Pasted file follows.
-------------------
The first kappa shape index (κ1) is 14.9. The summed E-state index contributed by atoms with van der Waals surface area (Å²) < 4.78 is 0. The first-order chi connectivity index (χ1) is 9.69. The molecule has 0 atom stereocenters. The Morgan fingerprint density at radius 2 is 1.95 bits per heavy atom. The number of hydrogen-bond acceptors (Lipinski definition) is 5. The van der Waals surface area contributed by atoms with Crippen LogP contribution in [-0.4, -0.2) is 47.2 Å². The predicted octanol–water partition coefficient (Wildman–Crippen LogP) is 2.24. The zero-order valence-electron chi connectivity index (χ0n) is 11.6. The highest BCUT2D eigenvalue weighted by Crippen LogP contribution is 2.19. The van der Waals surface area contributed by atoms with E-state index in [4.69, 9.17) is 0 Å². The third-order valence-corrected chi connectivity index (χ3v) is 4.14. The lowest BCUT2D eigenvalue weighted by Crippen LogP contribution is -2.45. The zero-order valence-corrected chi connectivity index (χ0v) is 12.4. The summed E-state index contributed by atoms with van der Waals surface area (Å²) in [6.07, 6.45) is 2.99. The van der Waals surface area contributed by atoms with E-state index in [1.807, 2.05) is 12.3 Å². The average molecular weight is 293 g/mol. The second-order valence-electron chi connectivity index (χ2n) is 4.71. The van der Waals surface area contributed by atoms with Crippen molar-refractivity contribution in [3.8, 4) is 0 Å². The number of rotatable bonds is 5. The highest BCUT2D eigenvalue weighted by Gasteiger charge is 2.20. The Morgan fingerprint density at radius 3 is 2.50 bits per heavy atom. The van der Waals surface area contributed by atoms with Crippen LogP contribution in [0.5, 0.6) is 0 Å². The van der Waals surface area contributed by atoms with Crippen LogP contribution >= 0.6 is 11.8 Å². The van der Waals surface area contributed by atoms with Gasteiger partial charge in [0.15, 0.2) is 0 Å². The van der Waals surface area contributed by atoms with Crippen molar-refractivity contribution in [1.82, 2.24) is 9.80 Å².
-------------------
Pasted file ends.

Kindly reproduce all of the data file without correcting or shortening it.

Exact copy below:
The first kappa shape index (κ1) is 14.9. The summed E-state index contributed by atoms with van der Waals surface area (Å²) < 4.78 is 0. The first-order chi connectivity index (χ1) is 9.69. The molecule has 0 atom stereocenters. The Morgan fingerprint density at radius 2 is 1.95 bits per heavy atom. The number of hydrogen-bond acceptors (Lipinski definition) is 5. The van der Waals surface area contributed by atoms with Crippen LogP contribution in [-0.4, -0.2) is 47.2 Å². The predicted octanol–water partition coefficient (Wildman–Crippen LogP) is 2.24. The zero-order valence-electron chi connectivity index (χ0n) is 11.6. The highest BCUT2D eigenvalue weighted by Crippen LogP contribution is 2.19. The van der Waals surface area contributed by atoms with E-state index in [4.69, 9.17) is 0 Å². The third-order valence-corrected chi connectivity index (χ3v) is 4.14. The lowest BCUT2D eigenvalue weighted by Crippen LogP contribution is -2.45. The zero-order valence-corrected chi connectivity index (χ0v) is 12.4. The summed E-state index contributed by atoms with van der Waals surface area (Å²) in [6.07, 6.45) is 2.99. The van der Waals surface area contributed by atoms with E-state index in [1.807, 2.05) is 12.3 Å². The average molecular weight is 293 g/mol. The second-order valence-electron chi connectivity index (χ2n) is 4.71. The van der Waals surface area contributed by atoms with Crippen molar-refractivity contribution in [3.8, 4) is 0 Å². The number of rotatable bonds is 5. The highest BCUT2D eigenvalue weighted by Gasteiger charge is 2.20. The Morgan fingerprint density at radius 3 is 2.50 bits per heavy atom. The van der Waals surface area contributed by atoms with Crippen LogP contribution in [0.5, 0.6) is 0 Å². The van der Waals surface area contributed by atoms with Crippen LogP contribution >= 0.6 is 11.8 Å². The van der Waals surface area contributed by atoms with Gasteiger partial charge in [0.15, 0.2) is 0 Å². The van der Waals surface area contributed by atoms with Crippen molar-refractivity contribution in [1.82, 2.24) is 9.80 Å².